Bob Louison has learned to face the challenges of island life

Glorious Isolation: Bartending on the island frontier

14 October, 2022

More and more bartenders are embracing the allure of exotic islands. Hamish Smith discovers why.

When Mango House was at the 11th hour of launching its bar Kokoye, oranges hadn’t been available in the Seychelles for three months. The base spirits for four of the cocktails on the opening menu were also unexpectedly out of stock. At times, strawberries and blackberries were 86 and at one time, even coconuts were in short supply. The trees may be everywhere, but during the pandemic, people had got out of the habit of picking their bounty. Supply, as bar manager Raven Rudolph found out, is the great challenge of bartending in an archipelago deep in the Indian Ocean, 1,000km from a mainland.  

Certainly a change from the supply chain riches of Dubai, Rudolph’s former workplace for nine years. But he’s not alone in making the move from the metropolis to the tropics. United in their isolation and the operational challenges they face, an ever-increasing number of bartenders are spreading craft cocktail culture in faraway places.

It was just a matter of time before moneyed international guests seeking luxury experiences considered craft cocktails to be among them. And thus, in this age of post-fruit bomb holiday cocktails, the bar operation is no longer the afterthought but a critical function of a hotel’s offering. Indeed, in recent years, some hotel groups have even pricked their ears to the sort of international recognition and awards that hotels in Dubai, London, New York and Singapore have attracted. And this kind of ambition all adds up to bartenders – particularly those with a pedigreed CV – being in high demand.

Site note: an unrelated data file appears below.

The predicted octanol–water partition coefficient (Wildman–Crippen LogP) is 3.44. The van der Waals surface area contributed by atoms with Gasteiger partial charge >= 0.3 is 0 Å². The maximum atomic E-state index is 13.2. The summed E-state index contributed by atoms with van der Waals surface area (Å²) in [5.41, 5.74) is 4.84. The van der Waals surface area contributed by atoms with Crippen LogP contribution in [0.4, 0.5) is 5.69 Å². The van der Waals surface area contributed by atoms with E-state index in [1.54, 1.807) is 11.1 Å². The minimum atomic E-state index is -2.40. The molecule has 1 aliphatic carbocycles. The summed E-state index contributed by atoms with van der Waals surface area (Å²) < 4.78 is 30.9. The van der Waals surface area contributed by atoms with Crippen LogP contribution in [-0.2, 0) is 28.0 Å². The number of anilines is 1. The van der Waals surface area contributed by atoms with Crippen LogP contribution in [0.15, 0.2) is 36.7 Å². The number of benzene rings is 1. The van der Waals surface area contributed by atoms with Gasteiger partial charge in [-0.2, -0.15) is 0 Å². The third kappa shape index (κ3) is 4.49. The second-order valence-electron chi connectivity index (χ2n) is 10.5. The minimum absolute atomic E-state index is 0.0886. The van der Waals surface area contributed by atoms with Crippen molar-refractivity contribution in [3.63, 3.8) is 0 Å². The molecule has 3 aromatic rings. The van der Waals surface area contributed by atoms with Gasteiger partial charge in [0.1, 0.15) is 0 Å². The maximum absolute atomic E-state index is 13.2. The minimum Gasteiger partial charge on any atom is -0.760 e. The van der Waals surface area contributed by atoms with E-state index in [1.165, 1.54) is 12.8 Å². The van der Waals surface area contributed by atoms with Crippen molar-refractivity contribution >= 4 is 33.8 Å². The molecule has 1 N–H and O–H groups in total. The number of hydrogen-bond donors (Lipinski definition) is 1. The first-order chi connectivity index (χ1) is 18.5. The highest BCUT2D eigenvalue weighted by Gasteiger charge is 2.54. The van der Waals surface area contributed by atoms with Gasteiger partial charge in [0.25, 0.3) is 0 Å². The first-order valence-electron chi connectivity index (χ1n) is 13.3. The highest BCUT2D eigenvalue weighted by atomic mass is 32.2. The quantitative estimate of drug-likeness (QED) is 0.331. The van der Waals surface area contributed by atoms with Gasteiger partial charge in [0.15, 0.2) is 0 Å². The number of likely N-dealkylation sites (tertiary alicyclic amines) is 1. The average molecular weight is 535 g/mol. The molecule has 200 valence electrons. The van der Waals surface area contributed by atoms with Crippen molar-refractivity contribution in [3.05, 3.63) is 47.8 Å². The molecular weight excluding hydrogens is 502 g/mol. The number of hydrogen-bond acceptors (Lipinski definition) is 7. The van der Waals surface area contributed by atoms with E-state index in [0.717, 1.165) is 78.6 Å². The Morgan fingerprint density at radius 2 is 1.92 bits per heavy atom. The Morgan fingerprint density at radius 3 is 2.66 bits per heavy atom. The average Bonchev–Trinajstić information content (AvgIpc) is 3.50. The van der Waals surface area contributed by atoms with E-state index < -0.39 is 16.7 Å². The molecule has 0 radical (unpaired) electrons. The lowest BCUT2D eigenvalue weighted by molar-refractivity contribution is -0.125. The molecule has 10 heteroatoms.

Jim Wrigley, once a leading light of the UK scene, these days calls the Cayman Islands his home – more specifically Kimpton Seafire Resort & Spa. “I’ve worked abroad, relocated and travelled within the hospitality world for years, but always to places with existing cocktail scenes, or with infrastructure and connections to make the transition easier,” he says.

And just as Rudolph had found, supply is the biggest obstacle. “When I arrived, supplier consistency was awful, with several bars needing to band together to try to ensure a supplier would list even the most prosaic of back bar stalwarts, he says. “No chartreuse, maraschino, fino sherry – this list went on. Not to mention the supply chain issues meaning we could be out of Aperol or a pouring rum for weeks if not months across the island.”

Bob Louison, a well-heeled and respected figure in the Asian market who moved to the Caribbean to become director of bars and reopen Rosewood Le Guanahani on St Barth, says island life requires you to know what you need, well ahead of needing it. “Getting supply on an island is challenging because everything arrives by boat, and these past two years it’s been very challenging due to Covid and the effect on world supply, he says. “So many containers arrived with one or two years’ delay. There were days when shops and groceries would have empty aisles. So, whatever you need for your bar, restaurant, hotel you really need to plan ahead at least three to six months to have enough supply. It keeps you on your toes to create new menus on a regular basis with what is available and trying to work with local ingredients as much as possible.”

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